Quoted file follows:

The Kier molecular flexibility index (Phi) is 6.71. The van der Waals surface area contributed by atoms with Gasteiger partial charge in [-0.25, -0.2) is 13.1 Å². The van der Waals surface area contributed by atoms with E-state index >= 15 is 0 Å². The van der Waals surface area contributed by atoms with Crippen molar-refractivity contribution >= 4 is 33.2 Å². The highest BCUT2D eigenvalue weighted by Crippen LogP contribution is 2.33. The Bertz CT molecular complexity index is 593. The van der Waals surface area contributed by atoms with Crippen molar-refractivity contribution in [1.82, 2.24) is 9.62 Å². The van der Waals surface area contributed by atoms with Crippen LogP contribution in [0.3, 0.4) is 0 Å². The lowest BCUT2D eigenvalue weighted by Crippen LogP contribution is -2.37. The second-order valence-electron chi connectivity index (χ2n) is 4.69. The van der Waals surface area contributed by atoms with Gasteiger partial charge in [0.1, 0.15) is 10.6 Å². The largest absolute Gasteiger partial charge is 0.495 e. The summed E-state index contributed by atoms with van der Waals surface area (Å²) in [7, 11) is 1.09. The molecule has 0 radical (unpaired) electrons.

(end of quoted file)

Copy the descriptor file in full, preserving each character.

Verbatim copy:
The Kier molecular flexibility index (Phi) is 6.71. The van der Waals surface area contributed by atoms with Gasteiger partial charge in [-0.25, -0.2) is 13.1 Å². The van der Waals surface area contributed by atoms with E-state index >= 15 is 0 Å². The van der Waals surface area contributed by atoms with Crippen molar-refractivity contribution >= 4 is 33.2 Å². The highest BCUT2D eigenvalue weighted by Crippen LogP contribution is 2.33. The Bertz CT molecular complexity index is 593. The van der Waals surface area contributed by atoms with Crippen molar-refractivity contribution in [1.82, 2.24) is 9.62 Å². The van der Waals surface area contributed by atoms with Crippen LogP contribution in [0.3, 0.4) is 0 Å². The lowest BCUT2D eigenvalue weighted by Crippen LogP contribution is -2.37. The second-order valence-electron chi connectivity index (χ2n) is 4.69. The van der Waals surface area contributed by atoms with Gasteiger partial charge in [0.1, 0.15) is 10.6 Å². The largest absolute Gasteiger partial charge is 0.495 e. The summed E-state index contributed by atoms with van der Waals surface area (Å²) in [7, 11) is 1.09. The molecule has 0 radical (unpaired) electrons.